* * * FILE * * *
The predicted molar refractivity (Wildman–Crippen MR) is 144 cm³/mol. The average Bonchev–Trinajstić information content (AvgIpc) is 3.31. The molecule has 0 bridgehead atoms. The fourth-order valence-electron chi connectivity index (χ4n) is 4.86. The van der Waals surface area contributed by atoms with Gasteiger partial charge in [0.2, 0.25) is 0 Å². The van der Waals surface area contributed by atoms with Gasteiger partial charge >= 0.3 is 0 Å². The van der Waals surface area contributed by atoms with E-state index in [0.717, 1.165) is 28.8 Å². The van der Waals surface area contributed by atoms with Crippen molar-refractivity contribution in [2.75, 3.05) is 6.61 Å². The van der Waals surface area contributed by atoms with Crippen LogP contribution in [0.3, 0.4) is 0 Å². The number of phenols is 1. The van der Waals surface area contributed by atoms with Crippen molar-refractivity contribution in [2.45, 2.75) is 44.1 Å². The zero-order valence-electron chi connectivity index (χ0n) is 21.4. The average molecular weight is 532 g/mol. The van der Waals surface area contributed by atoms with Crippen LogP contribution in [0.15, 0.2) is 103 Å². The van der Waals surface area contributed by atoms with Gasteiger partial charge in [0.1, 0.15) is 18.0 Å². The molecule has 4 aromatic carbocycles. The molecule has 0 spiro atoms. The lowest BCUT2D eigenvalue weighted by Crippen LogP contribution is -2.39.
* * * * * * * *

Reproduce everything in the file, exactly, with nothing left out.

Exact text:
The predicted molar refractivity (Wildman–Crippen MR) is 144 cm³/mol. The average Bonchev–Trinajstić information content (AvgIpc) is 3.31. The molecule has 0 bridgehead atoms. The fourth-order valence-electron chi connectivity index (χ4n) is 4.86. The van der Waals surface area contributed by atoms with Gasteiger partial charge in [0.2, 0.25) is 0 Å². The van der Waals surface area contributed by atoms with Gasteiger partial charge >= 0.3 is 0 Å². The van der Waals surface area contributed by atoms with E-state index in [0.717, 1.165) is 28.8 Å². The van der Waals surface area contributed by atoms with Crippen molar-refractivity contribution in [2.75, 3.05) is 6.61 Å². The van der Waals surface area contributed by atoms with Crippen LogP contribution in [0.3, 0.4) is 0 Å². The number of phenols is 1. The van der Waals surface area contributed by atoms with Crippen molar-refractivity contribution in [2.45, 2.75) is 44.1 Å². The zero-order valence-electron chi connectivity index (χ0n) is 21.4. The average molecular weight is 532 g/mol. The van der Waals surface area contributed by atoms with Crippen LogP contribution in [0.15, 0.2) is 103 Å². The van der Waals surface area contributed by atoms with Gasteiger partial charge in [0.1, 0.15) is 18.0 Å². The molecule has 4 aromatic carbocycles. The molecule has 0 spiro atoms. The lowest BCUT2D eigenvalue weighted by Crippen LogP contribution is -2.39.